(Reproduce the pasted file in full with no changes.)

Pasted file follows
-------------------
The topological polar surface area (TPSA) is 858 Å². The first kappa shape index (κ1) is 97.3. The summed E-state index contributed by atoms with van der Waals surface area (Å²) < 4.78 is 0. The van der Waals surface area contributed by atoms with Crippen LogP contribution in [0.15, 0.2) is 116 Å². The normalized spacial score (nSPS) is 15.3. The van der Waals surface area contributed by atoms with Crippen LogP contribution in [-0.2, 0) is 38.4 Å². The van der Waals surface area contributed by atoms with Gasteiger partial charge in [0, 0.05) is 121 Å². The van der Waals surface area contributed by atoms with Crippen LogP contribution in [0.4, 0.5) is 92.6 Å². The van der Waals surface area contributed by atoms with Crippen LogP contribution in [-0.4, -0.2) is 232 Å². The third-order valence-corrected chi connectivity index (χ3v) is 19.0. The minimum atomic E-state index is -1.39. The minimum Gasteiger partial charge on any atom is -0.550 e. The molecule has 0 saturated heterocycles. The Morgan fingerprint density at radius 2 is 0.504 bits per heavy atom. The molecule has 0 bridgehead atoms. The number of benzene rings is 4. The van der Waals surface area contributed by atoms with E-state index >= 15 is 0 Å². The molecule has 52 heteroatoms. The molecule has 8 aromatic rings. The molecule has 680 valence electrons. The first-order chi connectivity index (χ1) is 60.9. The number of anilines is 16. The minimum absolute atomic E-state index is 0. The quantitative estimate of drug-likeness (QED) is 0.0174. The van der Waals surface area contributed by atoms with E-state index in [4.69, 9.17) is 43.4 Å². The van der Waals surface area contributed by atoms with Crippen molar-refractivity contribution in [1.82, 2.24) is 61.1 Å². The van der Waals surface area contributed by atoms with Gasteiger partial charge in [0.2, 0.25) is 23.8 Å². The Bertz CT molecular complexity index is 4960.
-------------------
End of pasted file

The topological polar surface area (TPSA) is 858 Å². The first kappa shape index (κ1) is 97.3. The summed E-state index contributed by atoms with van der Waals surface area (Å²) < 4.78 is 0. The van der Waals surface area contributed by atoms with Crippen LogP contribution in [0.15, 0.2) is 116 Å². The normalized spacial score (nSPS) is 15.3. The van der Waals surface area contributed by atoms with Crippen LogP contribution in [-0.2, 0) is 38.4 Å². The van der Waals surface area contributed by atoms with Gasteiger partial charge in [0, 0.05) is 121 Å². The van der Waals surface area contributed by atoms with Crippen LogP contribution in [0.4, 0.5) is 92.6 Å². The van der Waals surface area contributed by atoms with Crippen LogP contribution in [-0.4, -0.2) is 232 Å². The third-order valence-corrected chi connectivity index (χ3v) is 19.0. The minimum atomic E-state index is -1.39. The minimum Gasteiger partial charge on any atom is -0.550 e. The molecule has 0 saturated heterocycles. The Morgan fingerprint density at radius 2 is 0.504 bits per heavy atom. The molecule has 0 bridgehead atoms. The number of benzene rings is 4. The van der Waals surface area contributed by atoms with E-state index >= 15 is 0 Å². The molecule has 52 heteroatoms. The molecule has 8 aromatic rings. The molecule has 680 valence electrons. The first-order chi connectivity index (χ1) is 60.9. The number of anilines is 16. The minimum absolute atomic E-state index is 0. The quantitative estimate of drug-likeness (QED) is 0.0174. The van der Waals surface area contributed by atoms with E-state index in [4.69, 9.17) is 43.4 Å². The van der Waals surface area contributed by atoms with Crippen molar-refractivity contribution in [1.82, 2.24) is 61.1 Å². The van der Waals surface area contributed by atoms with Gasteiger partial charge in [0.2, 0.25) is 23.8 Å². The Bertz CT molecular complexity index is 4960.